Great is thy faithfulness, great is thy faithfulness, morning by morning new mercies I see.  All I have needed thy hand hath provided.  Great is thy faithfulness, Lord unto thee. (Hymn by Thomas Chisholm)

So today, remember God’s goodness for what He has done for you and what He will continue to do.

Happy Thanksgiving!

Stacy Lee

 

Photo by Priscilla Du Preez on Unsplash

I Have Not Forgotten You

I Have Not Forgotten You - Anchor Of Promise

 

As many of you know, I have not been as active as I would have liked on my blog. There have been many excuses, mainly one, that has kept me from keeping up to date with blog posts.  

The biggest reason is the publication of my first book, Turn the Tide of Emotional Turbulence: Devotions for Parents with Teens in Crisis.  A long time coming, I am finally seeing the light of it being put to print. Book launch will be early spring 2019.

The devotions in this book relate to my emotional rollercoaster ride as a parent when my daughter was going through many crises.  For many parents, crises have focused on one or two issues such as a disorder, addiction, a mental illness, and so forth. For our family, mainly our daughter, there were too many issues to even count over a period of 15 years.  

Yes, I had a lot of emotional turbulence which kept me quite alone.  The good news though, is that each year, more resources, support, and one on one help is now available.  However, it doesn’t always take away the feeling of being alone when you are going through your tsunami storms of life.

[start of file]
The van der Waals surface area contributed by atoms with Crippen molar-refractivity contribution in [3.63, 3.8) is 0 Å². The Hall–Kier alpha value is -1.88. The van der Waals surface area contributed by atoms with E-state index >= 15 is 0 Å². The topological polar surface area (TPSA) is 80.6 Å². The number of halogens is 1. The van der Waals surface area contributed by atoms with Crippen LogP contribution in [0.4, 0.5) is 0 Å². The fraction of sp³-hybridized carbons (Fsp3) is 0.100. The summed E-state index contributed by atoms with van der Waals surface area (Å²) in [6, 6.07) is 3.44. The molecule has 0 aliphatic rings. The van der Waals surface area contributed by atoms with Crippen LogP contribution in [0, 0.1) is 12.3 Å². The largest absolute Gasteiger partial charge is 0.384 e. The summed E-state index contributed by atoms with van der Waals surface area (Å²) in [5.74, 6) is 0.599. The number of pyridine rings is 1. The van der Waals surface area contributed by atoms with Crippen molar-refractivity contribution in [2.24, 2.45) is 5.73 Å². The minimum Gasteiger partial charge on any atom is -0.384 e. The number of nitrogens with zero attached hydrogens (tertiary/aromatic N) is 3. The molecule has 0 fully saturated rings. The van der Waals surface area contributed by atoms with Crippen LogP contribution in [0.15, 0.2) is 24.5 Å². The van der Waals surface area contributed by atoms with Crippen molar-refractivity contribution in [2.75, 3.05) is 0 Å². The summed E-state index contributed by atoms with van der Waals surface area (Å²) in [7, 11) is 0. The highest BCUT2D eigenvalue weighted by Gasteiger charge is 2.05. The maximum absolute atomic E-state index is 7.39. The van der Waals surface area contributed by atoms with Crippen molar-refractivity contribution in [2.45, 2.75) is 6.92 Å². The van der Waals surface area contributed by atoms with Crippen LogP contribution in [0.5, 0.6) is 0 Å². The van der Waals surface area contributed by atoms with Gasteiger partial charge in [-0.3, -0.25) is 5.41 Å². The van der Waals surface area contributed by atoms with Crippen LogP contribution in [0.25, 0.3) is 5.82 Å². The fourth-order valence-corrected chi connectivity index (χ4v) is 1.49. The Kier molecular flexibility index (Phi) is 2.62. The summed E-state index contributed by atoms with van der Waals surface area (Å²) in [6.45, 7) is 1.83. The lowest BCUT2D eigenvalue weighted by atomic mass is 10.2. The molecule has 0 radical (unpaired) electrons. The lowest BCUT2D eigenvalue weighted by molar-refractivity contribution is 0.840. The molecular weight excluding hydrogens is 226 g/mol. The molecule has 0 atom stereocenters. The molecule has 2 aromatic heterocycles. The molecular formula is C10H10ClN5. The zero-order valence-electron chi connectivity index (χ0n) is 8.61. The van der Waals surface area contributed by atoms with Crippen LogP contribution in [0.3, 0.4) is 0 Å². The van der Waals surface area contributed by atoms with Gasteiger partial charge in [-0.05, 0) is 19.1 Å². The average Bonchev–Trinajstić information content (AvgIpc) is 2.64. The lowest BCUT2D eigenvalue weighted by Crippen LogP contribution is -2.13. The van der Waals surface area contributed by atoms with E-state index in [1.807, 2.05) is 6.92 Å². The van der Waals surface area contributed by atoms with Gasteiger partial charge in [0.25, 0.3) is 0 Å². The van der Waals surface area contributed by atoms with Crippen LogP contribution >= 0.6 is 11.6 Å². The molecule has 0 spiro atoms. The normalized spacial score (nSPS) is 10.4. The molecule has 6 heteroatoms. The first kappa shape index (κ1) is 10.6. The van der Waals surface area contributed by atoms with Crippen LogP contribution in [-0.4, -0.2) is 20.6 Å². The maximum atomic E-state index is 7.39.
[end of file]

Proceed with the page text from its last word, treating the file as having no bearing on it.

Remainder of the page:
For me, I felt battered by every wave that hit us.  If I am feeling this way, I’m sure other parents are too.  Those thoughts persuaded me (along with others) to start journaling.  I had no idea my journaling would turn into writing a book about it.

With lots of prayer, encouragement, and guidance from great authors, agents, publishers, family, and friends, the book was born.  

Thank you for being so patient with me in not receiving weekly posts.  I will definitely change that in the coming weeks. In the meantime, please pray for the finishing edits and touches on the book.  This book was written for you.

 

Happy Autumn Blessings!

Stacy Lee

 

 

 

Photo Courtesy of  Tereza Hošková on Unsplash

Adopted Children and Their Challenges – An Interview with Kathy

 

 

Adopted Children and Their Challenges - An Interview with Kathy - Anchor Of Promise

 

Today we are going to meet Kathy.  She shares her story about the challenges that came in her life through adoption.  Maybe you will find your story within hers.  May you also find hope and encouragement too.  

 

Adoption has been a true dear to the heart passion for you and your husband.  You have adopted four times domestically and internationally.  What were the ages of your children when you adopted them?  

Our first son was a  domestic adoption and he was 3 days old, next daughter was International adoption and she was 23 months, then another international adoption and he was 16 months, our youngest daughter we adopted as a domestic adoption at 9years, 11 months old.

Certain adoptions pose different challenges such as age range, living in an orphanage or foster home and even second chance adoptions.  What challenges were you faced with?